Again it began with the simplest of protests. The white administration, operating now through a series of black town councils, ordered an increase in the house rentals that black workers must pay in the segregated townships where they live, outside the whites-only towns and cities.

The people of Sharpeville and other townships in the Vaal Triangle, hard-pressed by unemployment and rising living costs and angered by the government's exclusion of blacks from political change, announced that they would refuse to pay until the rentals were substantially reduced.

The new rents were due at the beginning of last September, and on Monday, Sept. 3, rioters set up street barricades, burned and looted shops and fought running battles with the police.

In a series of acts of retribution that was to set a pattern for the months ahead, the rioters turned on the black councilors who were seen to be agents of the apartheid administration.

A mob descended on the home of Sam Dlamini, Sharpeville's deputy mayor who was also representative on a body called the Lekua Town Council, and hacked him to death with machetes on his doorstep. They flung his body in the family car and set it ablaze. Five other councilors died in similar fashion in the region's other townships.

For two days the violence raged in the six Vaal Triangle townships. On the third day there was a brief and, in retrospect, fateful attempt at a peace negotiation.

A crowd of 4,000 protesters faced a contingent of armed police in five armored personnel carriers across a 300-yard stretch of highway at the entrace to Sharpeville.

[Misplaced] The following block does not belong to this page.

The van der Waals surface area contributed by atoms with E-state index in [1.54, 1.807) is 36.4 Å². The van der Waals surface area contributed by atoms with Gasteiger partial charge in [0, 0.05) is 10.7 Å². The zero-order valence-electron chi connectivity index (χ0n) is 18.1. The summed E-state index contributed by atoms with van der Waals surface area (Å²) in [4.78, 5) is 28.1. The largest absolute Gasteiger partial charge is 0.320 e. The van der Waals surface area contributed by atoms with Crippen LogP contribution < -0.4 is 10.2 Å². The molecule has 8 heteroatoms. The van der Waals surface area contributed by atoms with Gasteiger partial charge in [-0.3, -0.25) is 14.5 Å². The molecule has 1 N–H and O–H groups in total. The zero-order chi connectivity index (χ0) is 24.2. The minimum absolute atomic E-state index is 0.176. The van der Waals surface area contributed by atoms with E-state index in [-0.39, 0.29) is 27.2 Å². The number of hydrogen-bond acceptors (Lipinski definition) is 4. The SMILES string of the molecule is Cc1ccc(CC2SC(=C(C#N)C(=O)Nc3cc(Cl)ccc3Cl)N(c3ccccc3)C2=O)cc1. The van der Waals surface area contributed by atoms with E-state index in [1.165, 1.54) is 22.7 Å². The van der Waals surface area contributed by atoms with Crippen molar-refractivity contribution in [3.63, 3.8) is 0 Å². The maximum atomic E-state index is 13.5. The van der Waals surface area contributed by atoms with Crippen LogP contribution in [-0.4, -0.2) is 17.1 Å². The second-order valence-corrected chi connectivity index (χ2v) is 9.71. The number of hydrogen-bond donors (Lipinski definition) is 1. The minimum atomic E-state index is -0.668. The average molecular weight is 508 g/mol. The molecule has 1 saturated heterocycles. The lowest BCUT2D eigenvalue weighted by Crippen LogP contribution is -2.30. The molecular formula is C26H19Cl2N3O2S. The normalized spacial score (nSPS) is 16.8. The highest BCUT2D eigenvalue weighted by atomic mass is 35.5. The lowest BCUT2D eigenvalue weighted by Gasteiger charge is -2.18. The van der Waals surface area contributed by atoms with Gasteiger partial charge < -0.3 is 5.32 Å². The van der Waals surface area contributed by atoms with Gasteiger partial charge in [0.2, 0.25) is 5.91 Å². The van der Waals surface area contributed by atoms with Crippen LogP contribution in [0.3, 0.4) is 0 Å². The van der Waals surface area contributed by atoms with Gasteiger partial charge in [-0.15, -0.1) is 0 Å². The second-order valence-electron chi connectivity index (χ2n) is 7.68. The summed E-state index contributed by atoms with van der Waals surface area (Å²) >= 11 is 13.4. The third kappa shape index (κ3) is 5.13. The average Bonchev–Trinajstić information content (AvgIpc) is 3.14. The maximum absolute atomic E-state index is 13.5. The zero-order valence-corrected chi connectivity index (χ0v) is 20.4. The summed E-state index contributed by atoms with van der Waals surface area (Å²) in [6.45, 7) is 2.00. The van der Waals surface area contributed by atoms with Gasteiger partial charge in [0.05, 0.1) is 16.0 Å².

For five hours they confronted each other in an atmosphere of growing tension. Then five blacks stepped forward from the crowd. Carrying a white flag and led by an Anglican priest, the Rev. Ben Photolo, they made their way slowly toward the police garrison.

As the policemen crouched in their armored vehicles with loaded shotguns at the ready, an officer stepped forward to meet the peace-makers. There was a brief discussion in the road, then the group was led off to a squat building, where they were joined by members of the white administration.

For the rest of the day the two sides argued over the rent increases. The white administrators agreed to a temporary freeze of the rent increase but refused to meet the demand for a reduction. They argued that they could not yield to such a demand under pressure.

It was the first and last attempt to negotiate a settlement in what has become a year of violence convulsing black townships throughout the country and causing nearly 700 deaths.